Adding to my miseries was the fact that soon after our move my mother took over the management of the local boarding house, while my father was establishing a satisfactory career for himself in the timber mill, leaving little time to spend with Margaret and me. Although we were happy about the material things we now enjoyed, we began to wonder why our lives had altered since we left the bush; maybe our parents didn’t love us any more; maybe we were adopted.

The changes to all our lives brought with them lifelong repercussions. The loss of family cohesion and my parents’ drive to give us all a better life, resulted not only in my feelings of rejection, but could be seen as a contributing factor in my mother being unfaithful. My father never ever forgave her, punishing us all for almost the rest of his life by his excessive drinking. Much to my chagrin I learned that my wonderful father had clay feet.

It is fair to say that both the positive and negative components of my parent’s teaching was to last a lifetime, providing the cornerstones on which my life was built as I endeavoured to make the most of the ideals they had taught me, while trying to overcome the legacy of emotional trauma they had unwittingly imposed on me.

As a determined, undisciplined young adult, I sought guidance in structured situations like the armed services and nursing training. I seemed to realise instinctively that I needed someone whom I respected to say, “Whoa, nought’s enough.” Without such limitations my life was going nowhere.

From my early years there were people who saw prospects in this wilful energetic woman unaware of her own potential. With their encouragement I went from strength to strength, accumulating both personal and professional advantages as I propelled myself from one learning situation to another.

Conventional family life was never on my agenda; however an unsought romantic interlude changed my life when I was 27, remaining a beautiful memory, overshadowing all other hopeful relationships. Longer lasting have been the love and loyalty freely given me by the many friends, male and female, that I’ve made along the way and it would have been a futile journey without the company of those very valuable people.

My nursing career has been the basis on which I’ve built my life and I have made a comfortable living while still maintaining the self-discipline that I originally needed to build a successful existence.

Towards the end of my career I began to realise that I must be looking for my utopia in all the wrong places, as years of searching had not borne fruit. I then wondered if my parents had found it. Does anybody?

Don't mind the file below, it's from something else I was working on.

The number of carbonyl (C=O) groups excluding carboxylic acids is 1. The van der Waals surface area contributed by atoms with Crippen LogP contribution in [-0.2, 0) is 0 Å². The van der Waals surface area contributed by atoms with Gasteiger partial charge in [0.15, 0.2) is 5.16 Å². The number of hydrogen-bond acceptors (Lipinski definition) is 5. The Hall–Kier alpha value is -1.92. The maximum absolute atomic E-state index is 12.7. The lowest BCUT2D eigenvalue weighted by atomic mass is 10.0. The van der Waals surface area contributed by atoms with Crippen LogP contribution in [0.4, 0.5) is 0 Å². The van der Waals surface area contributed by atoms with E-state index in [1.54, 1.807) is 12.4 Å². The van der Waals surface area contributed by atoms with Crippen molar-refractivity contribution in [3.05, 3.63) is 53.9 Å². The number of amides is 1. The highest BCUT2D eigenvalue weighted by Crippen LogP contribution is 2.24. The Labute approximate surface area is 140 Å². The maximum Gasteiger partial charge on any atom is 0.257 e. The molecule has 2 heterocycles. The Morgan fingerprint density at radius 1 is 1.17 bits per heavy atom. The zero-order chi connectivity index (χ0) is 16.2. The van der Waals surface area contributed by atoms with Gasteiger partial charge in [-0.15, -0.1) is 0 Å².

After mulling this question over for some time, one day on a beautiful November morning in 2001, I realised that I was no nearer to that pot of gold than I had been more than 50 years ago. Despite many warnings over a long period of time, I had not been listening, continuing to struggle with my many demons in an effort to achieve and maintain success. Believing that that was my goal, to give up was unthinkable.

The last six years leading to this day was spent as Director-of-Nursing at Crossly Park doing battle with management and governmental agencies in an effort to provide an acceptable standard of care for the residents – a role that I had played for over 20 years in various settings, and was still losing.

I readily accepted responsibility for all inconsistencies despite the fact that many of them were out of my control. After what seemed to be a lifetime, the burden became intolerable. The feelings of self-doubt, fear of failure and rejection, now rendered my position as Director-of-Nursing untenable.

That morning as usual, I arrived for work about seven a.m. and walked from my undercover car space into the main street. Making my way to the front door of the nursing home, I noticed that the garden hose was on and water was collecting in a variety of holes in the lawn, so I walked over and turned it off. On the way back I picked up a stray empty packet of Smiths potato chips that had blown or was thrown onto the front garden. These actions were automatic, born of many years of accountability. Making my way to my office, I continued to scan the entrance and note anything unusual or out of place. This ‘free wheeling’ allowed me to deliberate on what the day might have in store for me. It was usually a bad start when I arrived to find an ambulance parked outside, heralding a crisis of some description that had disrupted the routine for the day before it even began. This could happen at any time and needed to be viewed as part of the job description; however of late, it simply added to an already busy day with little possibility of relief. A constant feeling of failure and hopelessness had infiltrated the very core of my being and despite all my efforts to control it, could not be ignored.